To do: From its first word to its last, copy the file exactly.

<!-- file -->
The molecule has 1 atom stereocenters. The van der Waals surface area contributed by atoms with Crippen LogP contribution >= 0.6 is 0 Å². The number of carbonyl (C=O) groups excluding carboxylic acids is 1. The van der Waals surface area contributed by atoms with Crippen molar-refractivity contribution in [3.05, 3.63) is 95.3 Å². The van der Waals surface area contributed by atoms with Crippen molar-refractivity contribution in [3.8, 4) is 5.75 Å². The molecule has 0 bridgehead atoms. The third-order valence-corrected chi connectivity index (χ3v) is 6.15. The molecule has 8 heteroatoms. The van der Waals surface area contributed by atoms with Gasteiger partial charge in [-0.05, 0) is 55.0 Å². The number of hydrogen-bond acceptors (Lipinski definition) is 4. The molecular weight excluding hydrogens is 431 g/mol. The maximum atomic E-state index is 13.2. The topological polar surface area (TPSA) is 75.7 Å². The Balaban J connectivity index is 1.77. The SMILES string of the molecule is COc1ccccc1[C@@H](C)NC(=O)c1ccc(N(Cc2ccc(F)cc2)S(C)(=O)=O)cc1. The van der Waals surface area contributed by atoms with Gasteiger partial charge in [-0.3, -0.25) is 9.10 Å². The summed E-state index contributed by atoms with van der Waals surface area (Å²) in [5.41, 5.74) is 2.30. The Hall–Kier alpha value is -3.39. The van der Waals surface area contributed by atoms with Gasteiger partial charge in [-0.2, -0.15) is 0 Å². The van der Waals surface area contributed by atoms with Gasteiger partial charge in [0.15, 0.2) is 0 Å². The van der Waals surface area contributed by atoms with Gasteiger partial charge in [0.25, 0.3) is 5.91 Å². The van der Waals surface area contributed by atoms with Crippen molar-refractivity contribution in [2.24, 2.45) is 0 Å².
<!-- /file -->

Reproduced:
The molecule has 1 atom stereocenters. The van der Waals surface area contributed by atoms with Crippen LogP contribution >= 0.6 is 0 Å². The number of carbonyl (C=O) groups excluding carboxylic acids is 1. The van der Waals surface area contributed by atoms with Crippen molar-refractivity contribution in [3.05, 3.63) is 95.3 Å². The van der Waals surface area contributed by atoms with Crippen molar-refractivity contribution in [3.8, 4) is 5.75 Å². The molecule has 0 bridgehead atoms. The third-order valence-corrected chi connectivity index (χ3v) is 6.15. The molecule has 8 heteroatoms. The van der Waals surface area contributed by atoms with Gasteiger partial charge in [-0.05, 0) is 55.0 Å². The number of hydrogen-bond acceptors (Lipinski definition) is 4. The molecular weight excluding hydrogens is 431 g/mol. The maximum atomic E-state index is 13.2. The topological polar surface area (TPSA) is 75.7 Å². The Balaban J connectivity index is 1.77. The SMILES string of the molecule is COc1ccccc1[C@@H](C)NC(=O)c1ccc(N(Cc2ccc(F)cc2)S(C)(=O)=O)cc1. The van der Waals surface area contributed by atoms with Gasteiger partial charge in [-0.3, -0.25) is 9.10 Å². The summed E-state index contributed by atoms with van der Waals surface area (Å²) in [5.41, 5.74) is 2.30. The Hall–Kier alpha value is -3.39. The van der Waals surface area contributed by atoms with Gasteiger partial charge in [-0.2, -0.15) is 0 Å². The van der Waals surface area contributed by atoms with Gasteiger partial charge in [0.15, 0.2) is 0 Å². The van der Waals surface area contributed by atoms with Gasteiger partial charge in [0.25, 0.3) is 5.91 Å². The van der Waals surface area contributed by atoms with Crippen molar-refractivity contribution in [2.24, 2.45) is 0 Å².